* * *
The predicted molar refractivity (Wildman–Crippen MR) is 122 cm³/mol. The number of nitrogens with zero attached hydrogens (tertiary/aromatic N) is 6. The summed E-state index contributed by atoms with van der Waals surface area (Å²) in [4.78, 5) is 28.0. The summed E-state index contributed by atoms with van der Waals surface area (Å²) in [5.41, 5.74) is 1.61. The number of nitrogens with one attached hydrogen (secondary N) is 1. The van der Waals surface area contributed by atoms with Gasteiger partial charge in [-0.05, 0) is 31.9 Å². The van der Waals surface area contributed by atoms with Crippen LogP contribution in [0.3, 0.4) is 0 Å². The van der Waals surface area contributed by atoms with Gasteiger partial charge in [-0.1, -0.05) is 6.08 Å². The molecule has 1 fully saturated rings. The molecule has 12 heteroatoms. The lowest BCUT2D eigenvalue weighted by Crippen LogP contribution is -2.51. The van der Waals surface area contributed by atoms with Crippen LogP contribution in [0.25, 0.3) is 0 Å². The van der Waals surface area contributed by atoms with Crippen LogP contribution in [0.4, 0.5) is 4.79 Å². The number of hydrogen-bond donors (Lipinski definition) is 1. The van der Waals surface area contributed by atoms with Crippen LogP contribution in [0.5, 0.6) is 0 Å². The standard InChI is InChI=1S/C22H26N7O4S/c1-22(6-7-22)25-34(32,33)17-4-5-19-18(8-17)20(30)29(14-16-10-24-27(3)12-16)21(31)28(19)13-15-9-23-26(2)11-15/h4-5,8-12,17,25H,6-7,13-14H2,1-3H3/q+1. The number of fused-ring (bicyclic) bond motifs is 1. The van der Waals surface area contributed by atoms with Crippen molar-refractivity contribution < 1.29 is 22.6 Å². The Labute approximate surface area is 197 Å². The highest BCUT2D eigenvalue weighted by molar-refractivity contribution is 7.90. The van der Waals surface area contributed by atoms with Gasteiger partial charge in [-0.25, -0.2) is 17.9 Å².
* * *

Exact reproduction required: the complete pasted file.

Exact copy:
The predicted molar refractivity (Wildman–Crippen MR) is 122 cm³/mol. The number of nitrogens with zero attached hydrogens (tertiary/aromatic N) is 6. The summed E-state index contributed by atoms with van der Waals surface area (Å²) in [4.78, 5) is 28.0. The summed E-state index contributed by atoms with van der Waals surface area (Å²) in [5.41, 5.74) is 1.61. The number of nitrogens with one attached hydrogen (secondary N) is 1. The van der Waals surface area contributed by atoms with Gasteiger partial charge in [-0.05, 0) is 31.9 Å². The van der Waals surface area contributed by atoms with Crippen LogP contribution in [0.3, 0.4) is 0 Å². The van der Waals surface area contributed by atoms with Gasteiger partial charge in [-0.1, -0.05) is 6.08 Å². The molecule has 1 fully saturated rings. The molecule has 12 heteroatoms. The lowest BCUT2D eigenvalue weighted by Crippen LogP contribution is -2.51. The van der Waals surface area contributed by atoms with Crippen LogP contribution in [0.25, 0.3) is 0 Å². The van der Waals surface area contributed by atoms with Crippen LogP contribution in [0.4, 0.5) is 4.79 Å². The number of hydrogen-bond donors (Lipinski definition) is 1. The van der Waals surface area contributed by atoms with Crippen LogP contribution in [0.5, 0.6) is 0 Å². The standard InChI is InChI=1S/C22H26N7O4S/c1-22(6-7-22)25-34(32,33)17-4-5-19-18(8-17)20(30)29(14-16-10-24-27(3)12-16)21(31)28(19)13-15-9-23-26(2)11-15/h4-5,8-12,17,25H,6-7,13-14H2,1-3H3/q+1. The number of fused-ring (bicyclic) bond motifs is 1. The van der Waals surface area contributed by atoms with Crippen molar-refractivity contribution < 1.29 is 22.6 Å². The Labute approximate surface area is 197 Å². The highest BCUT2D eigenvalue weighted by molar-refractivity contribution is 7.90. The van der Waals surface area contributed by atoms with Gasteiger partial charge in [-0.25, -0.2) is 17.9 Å².